Happy Hump Day! It has been a pretty day today with partly cloudy skies throughout. Expect clouds to begin increasing overnight and during the day Thursday; ahead of a front moving into our region. Ahead of this front, there is potential for some thunderstorms, heavier winds, and heavier rains. As of now, the ignition "ingredients" for this system are mainly in western Tennessee. This graphic (below) was released by the National Weather Service (NWS) Storm Prediction Center (SPC).
Seen in this graphic is a relatively thin, but long line of a slight risk. For those in this area, they can expect thunderstorms, stronger winds, heavy rain, the possibility of hail, and the slight chance of isolated tornados.
For us east "Tennesseans" we can expect some thunderstorms, heavier winds, and heavy rain. This system will be quick moving, arriving sometime around 11pm and moving completely out by 3 pm Friday. Not to get confused, I am referring to a single line of heavier rain/storms than scattered rain for the rest of the time. For tomorrow (Thursday), clouds will be increasing throughout the day. Scattered showers are possible throughout the day but these will be light and few and far between. The wind is also something to look out for, as gusts can be up to 30 mph tomorrow afternoon. I would not be surprised if the NWS released a wind advisory ahead of tomorrow afternoons winds into Friday morning. As I said, the main weather maker will arrive Thursday evening. Friday we will feel the remanence of the system with a chance of some showers (but these will end early), allowing for clouds to begin moving out Friday afternoon and overnight. This will allow for a clear weekend, with Saturday and Sunday being mostly sunny with high's in the mid 50's.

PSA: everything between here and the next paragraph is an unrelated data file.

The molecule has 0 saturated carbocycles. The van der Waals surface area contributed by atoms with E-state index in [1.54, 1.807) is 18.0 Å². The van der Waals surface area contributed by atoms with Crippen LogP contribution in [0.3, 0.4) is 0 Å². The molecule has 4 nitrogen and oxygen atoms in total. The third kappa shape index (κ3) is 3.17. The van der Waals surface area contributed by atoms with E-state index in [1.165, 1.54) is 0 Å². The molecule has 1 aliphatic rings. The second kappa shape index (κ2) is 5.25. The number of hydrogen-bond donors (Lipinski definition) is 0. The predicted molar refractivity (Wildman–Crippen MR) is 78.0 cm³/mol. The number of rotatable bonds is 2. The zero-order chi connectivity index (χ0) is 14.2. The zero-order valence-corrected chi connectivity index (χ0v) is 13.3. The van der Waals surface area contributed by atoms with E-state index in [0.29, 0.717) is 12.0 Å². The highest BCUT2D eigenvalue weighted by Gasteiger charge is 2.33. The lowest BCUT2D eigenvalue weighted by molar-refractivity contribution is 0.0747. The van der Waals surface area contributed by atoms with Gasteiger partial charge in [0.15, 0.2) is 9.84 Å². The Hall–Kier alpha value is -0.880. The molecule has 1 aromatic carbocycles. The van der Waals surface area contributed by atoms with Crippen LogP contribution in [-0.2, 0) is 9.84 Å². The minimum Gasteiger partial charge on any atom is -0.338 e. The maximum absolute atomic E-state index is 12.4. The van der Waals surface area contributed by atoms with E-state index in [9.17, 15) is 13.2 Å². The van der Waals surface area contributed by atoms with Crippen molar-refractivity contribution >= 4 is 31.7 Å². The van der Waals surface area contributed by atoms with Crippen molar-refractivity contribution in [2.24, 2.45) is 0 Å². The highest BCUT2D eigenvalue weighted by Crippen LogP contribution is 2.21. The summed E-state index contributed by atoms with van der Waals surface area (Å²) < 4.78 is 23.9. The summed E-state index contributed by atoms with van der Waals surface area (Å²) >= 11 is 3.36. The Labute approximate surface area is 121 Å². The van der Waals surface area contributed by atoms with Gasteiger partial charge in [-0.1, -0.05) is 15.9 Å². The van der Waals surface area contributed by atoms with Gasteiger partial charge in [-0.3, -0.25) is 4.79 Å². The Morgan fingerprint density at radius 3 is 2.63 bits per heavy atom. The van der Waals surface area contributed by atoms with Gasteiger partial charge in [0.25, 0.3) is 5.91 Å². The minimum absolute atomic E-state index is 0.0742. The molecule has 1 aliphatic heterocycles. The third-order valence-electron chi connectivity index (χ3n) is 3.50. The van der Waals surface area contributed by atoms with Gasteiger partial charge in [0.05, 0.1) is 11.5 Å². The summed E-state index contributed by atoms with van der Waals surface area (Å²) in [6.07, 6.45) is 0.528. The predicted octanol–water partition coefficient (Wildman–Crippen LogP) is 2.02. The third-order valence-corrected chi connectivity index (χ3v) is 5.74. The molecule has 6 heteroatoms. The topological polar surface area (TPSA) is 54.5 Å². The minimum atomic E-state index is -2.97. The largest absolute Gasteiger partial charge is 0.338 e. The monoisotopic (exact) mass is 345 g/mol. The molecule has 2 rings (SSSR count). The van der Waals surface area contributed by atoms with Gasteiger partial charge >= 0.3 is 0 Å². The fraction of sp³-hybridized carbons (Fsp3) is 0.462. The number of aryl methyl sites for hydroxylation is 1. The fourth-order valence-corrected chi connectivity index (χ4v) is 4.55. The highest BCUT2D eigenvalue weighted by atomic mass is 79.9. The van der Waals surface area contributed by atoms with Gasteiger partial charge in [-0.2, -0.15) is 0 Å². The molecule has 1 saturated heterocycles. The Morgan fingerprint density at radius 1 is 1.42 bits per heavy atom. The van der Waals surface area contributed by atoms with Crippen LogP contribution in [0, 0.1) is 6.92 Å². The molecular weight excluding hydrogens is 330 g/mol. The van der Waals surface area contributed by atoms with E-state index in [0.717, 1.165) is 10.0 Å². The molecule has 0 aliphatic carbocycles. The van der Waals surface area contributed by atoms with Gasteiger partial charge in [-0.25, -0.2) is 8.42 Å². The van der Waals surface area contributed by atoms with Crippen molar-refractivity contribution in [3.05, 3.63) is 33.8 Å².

At this point (roughly 30 hours out), there is plenty of time for things to chance with this system. There is a lot of discrepancy in the models dealing with timing and exact placement, so change is possible. Currently, the moisture values are pretty weak, but I expect these to increase as we move through the day tomorrow. Thursday will be pretty warm and partly cloudy allowing for the potential of convection, (the transfer of heat) providing the ingredients and energy for a weather event. In the end, rain totals will not be too high, but with already saturated surfaces, minor flooding/flash flooding is possible, especially if the storms sticks together long enough to impact our area. Below shows the 24-hour precipitation amounts.
In total, there is a chance for the "slight" outlook to be pulled a bit farther east, but the bulk of the severe threat is located from western Tennessee all the way into southern/mid Ohio. As always, I will be the first to update you on any changes with this system! If you have Twitter, follow us, as this will be the quickest way to update you. If you do not, you can follow along here by scrolling through our tweets on the right side of the home page.
Sources: NWS, NOAA, COD Weather
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